And he gave the apostles, the prophets, the evangelists, the shepherds and teachers, to equip the saints for the work of ministry, for building up the body of Christ, until we all attain to the unity of the faith and of the knowledge of the Son of God, to mature manhood, to the measure of the stature of the fullness of Christ, so that we may no longer be children, tossed to and fro by the waves and carried about by every wind of doctrine, by human cunning, by craftiness in deceitful schemes.

(Ephesians 4:11-14 ESV)

These prayers can help us at times when we really can't or shouldn't be helping ourselves.  This doesn't mean that prayer isn't a struggle. I still have to get up early or go to bed early and discipline myself to pray, even if it is with the aid of a prayer book. But when those times come when I cannot think of a single thing to say to God, I believe without a doubt that he sees the intent of my heart and hears the prayers I am reciting as if they were my own.  And that has helped me more then you can possible imagine.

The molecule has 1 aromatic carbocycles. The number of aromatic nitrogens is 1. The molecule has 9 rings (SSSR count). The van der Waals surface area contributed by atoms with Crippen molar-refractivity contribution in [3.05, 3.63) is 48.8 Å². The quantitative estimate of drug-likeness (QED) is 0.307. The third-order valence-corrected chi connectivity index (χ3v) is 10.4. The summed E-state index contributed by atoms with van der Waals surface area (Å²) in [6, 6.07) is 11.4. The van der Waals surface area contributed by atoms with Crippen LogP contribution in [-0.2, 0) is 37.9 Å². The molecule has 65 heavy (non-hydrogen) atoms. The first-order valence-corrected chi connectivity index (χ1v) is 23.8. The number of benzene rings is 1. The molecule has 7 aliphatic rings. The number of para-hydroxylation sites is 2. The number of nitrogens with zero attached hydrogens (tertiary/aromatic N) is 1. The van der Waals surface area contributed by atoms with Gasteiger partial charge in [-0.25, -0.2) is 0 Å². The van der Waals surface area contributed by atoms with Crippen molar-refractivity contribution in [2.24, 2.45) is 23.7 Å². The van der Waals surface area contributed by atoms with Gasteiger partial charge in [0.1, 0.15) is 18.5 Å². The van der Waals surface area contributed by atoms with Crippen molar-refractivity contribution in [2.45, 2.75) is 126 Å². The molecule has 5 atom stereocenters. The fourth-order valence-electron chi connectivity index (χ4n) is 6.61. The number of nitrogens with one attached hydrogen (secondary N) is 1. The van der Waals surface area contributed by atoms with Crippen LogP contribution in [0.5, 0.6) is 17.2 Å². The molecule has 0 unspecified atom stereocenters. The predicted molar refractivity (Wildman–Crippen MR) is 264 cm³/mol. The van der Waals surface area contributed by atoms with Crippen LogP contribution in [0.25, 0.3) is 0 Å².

As days go on I hope to share more information about my journey with God and particularly Eastern Orthodoxy.  So stay tuned!